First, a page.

How to Deal with the Loss of a Pet
There are few gifts in life as special as the unconditional love a pet can provide. Whether in the form of a wet nose and sloppy kiss; a warm, purring snuggle before bed; or a joyfully wagging tail that greets us after work every day, with no judgments; it can make even the worst day brighter. So when a pet dies, it can be devastating. The grief can be intense and long lasting, and the reminders can seem everywhere.
Know grief is normal
“Your pet becomes a member of the family, sometimes for nearly 20 years,” says Dr. Julie Furst of the University of Miami Health System’s Psychiatry Clinic. “It’s normal and natural to experience feelings of loss, and it’s important to acknowledge them.”
Furst adds that there are typically five well known stages of grief that people experience when coping with the loss of a loved one: denial, anger, bargaining, depression and acceptance. People can experience different stages of grief at different times and in different ways.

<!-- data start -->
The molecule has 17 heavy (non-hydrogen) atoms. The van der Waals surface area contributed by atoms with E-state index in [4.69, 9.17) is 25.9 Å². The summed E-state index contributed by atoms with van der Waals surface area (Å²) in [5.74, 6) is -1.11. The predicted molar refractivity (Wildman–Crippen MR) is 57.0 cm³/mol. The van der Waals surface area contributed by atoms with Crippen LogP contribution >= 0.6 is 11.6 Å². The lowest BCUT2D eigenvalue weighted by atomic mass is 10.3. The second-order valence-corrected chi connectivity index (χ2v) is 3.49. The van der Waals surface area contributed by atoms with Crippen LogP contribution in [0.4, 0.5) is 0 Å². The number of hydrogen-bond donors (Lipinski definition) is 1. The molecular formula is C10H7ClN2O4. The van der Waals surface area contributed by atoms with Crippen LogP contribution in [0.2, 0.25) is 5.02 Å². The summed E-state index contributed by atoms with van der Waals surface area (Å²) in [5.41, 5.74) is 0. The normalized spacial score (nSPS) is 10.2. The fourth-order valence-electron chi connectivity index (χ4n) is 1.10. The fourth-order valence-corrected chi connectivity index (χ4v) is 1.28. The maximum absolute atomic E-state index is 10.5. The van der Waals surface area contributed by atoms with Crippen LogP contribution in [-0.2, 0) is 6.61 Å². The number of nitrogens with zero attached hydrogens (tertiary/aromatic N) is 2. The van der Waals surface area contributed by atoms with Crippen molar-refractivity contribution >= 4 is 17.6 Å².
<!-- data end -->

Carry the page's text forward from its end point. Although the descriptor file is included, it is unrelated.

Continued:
“Sometimes, people do not recognize the death of a pet the same way as they may recognize the loss of a person,” offers Furst. “But ignoring the grief won’t make it go away. In fact, it might make it take longer to feel better. Research also has shown that the closer a person was to a pet, the worse the grief can become.”
Know there are ways to cope
Dr. Judith Regan, a child and adolescent psychiatrist at UHealth, offers that it’s important to find your own way of remembering. Will you keep one of your pet’s favorite toys as a loving reminder? Donate to an animal organization or volunteer?
“Your grief is unique to you, and the way you deal with it will be unique, as well,” she shares.
Regan adds that children and adolescents may benefit from picking out a star in the sky to honor their loved one; by celebrating the pet’s birthday each year; or by having the pet’s pictures nearby.
Pet-loss support groups also can provide a valued resource. The Association for Pet Loss and Bereavement has information about where to find such groups, as well as links to online chat rooms and books about how others faced a similar situation.
“There are times when an individual might need more professional help for a short time,” adds UHealth’s Dr. Samantha Saltz. “If you find that the grief becomes unbearable, it is completely understandable. Seek out support from a specialist in grief recovery, or ask your doctor to recommend a counselor or therapist.”
For additional assistance or an appointment, contact the Miller School of Medicine’s Department of Psychiatry & Behavioral Sciences at 305-243-4000.